Camino de Santiago distance

The distance of the Camino de Santiago trail depends on the route chosen by the pilgrim during the walking holidays. There are multiple routes leading to Santiago de Compostela, each with its own distance. Discover the approximate distances for some of the popular Camino routes:

Camino Francés: The Camino Francés is the most well-known route and is approximately 800 kilometers (about 500 miles) from Saint-Jean-Pied-de-Port in France to Santiago de Compostela in Spain.

Camino Portugués: The Camino Portugués starts in various cities in Portugal, such as Lisbon or Porto. The trail is around 600 to 700 kilometers (370 to 430 miles) to reach Santiago de Compostela.

Camino del Norte: The Camino del Norte follows the northern coastline of Spain and is approximately 800 kilometers (about 500 miles) long, starting from Irun near the French border.

Camino Primitivo: The Camino Primitivo is the original Camino route and is about 300 kilometers (about 186 miles) from Oviedo to Santiago de Compostela.

Camino Inglés: The Camino Inglés is one of the shortest Camino de Santiago trails, ranging from 75 to 120 kilometers (about 47 to 75 miles).  It depens on the starting point in either Ferrol or A Coruña.

Camino Finisterre: The Camino Fisterra is an extension of the Camino journey, leading from Santiago de Compostela to Cape Finisterre, with a distance of about 90 kilometers (about 56 miles).

These distances are approximate and can vary slightly depending on the specific path taken and any detours made during the Camino de Santiago walking holidays. Pilgrims can choose the route that best suits their preferences, time constraints, and physical abilities.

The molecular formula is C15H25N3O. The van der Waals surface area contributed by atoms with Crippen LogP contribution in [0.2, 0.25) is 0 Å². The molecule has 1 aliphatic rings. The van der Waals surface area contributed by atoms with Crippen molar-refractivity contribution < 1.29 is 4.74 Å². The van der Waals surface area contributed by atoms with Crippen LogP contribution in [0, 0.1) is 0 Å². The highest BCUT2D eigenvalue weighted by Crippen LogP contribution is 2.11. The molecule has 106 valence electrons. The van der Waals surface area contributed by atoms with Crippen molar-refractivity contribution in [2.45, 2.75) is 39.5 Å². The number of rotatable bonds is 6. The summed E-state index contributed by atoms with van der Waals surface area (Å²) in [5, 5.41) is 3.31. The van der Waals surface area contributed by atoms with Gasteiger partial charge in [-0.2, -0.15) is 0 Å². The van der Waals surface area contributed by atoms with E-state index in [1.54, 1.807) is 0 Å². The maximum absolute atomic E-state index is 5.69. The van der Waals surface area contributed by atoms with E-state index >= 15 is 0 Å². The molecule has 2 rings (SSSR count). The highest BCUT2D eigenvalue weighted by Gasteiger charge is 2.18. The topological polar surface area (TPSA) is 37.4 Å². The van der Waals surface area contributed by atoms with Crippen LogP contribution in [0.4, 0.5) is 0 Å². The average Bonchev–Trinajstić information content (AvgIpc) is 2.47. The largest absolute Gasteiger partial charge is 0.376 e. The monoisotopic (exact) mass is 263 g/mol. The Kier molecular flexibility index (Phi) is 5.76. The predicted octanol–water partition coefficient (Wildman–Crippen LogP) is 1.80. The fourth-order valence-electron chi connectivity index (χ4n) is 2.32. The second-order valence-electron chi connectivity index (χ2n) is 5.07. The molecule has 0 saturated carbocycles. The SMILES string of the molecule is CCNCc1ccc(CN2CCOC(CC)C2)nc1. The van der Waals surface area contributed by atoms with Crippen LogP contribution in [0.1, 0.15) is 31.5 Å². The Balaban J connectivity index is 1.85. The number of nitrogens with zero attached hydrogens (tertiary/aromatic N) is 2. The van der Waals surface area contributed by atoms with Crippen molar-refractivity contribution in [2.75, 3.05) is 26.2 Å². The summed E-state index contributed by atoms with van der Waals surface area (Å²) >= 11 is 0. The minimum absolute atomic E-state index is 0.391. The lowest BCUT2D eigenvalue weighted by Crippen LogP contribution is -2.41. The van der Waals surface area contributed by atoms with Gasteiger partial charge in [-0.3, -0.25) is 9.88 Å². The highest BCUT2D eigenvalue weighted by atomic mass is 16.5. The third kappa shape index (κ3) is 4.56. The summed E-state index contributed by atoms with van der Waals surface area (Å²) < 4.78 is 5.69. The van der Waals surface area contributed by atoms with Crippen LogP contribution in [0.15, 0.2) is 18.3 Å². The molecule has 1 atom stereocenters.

Santiago de Compostela

Santiago de Compostela is a city located in the northwest region of Spain, in the autonomous community of Galicia. It is renowned as one of the most important pilgrimage destinations in the world. The city is famous for its Cathedral of Santiago de Compostela, which is believed to house the remains of the apostle Saint James, one of the twelve disciples of Jesus Christ.

The name “Santiago de Compostela” is derived from the Spanish words “Santiago,” which means Saint James, and “Compostela,” which is believed to be a Latinized version of the Galician word “Campus Stellae,” meaning “Field of Stars.” The name refers to the legend that the body of Saint James was miraculously discovered in the 9th century by a hermit following a guiding star.

The city’s historic center, with its narrow medieval streets and charming squares, is a UNESCO World Heritage Site. Pilgrims and visitors often gather at the Plaza del Obradoiro, the main square in front of the Cathedral, to celebrate the completion of their pilgrimage.

Santiago de Compostela continues to be a vibrant and significant pilgrimage destination, welcoming people of all backgrounds and beliefs who seek spiritual and personal fulfillment through their journey to this sacred city.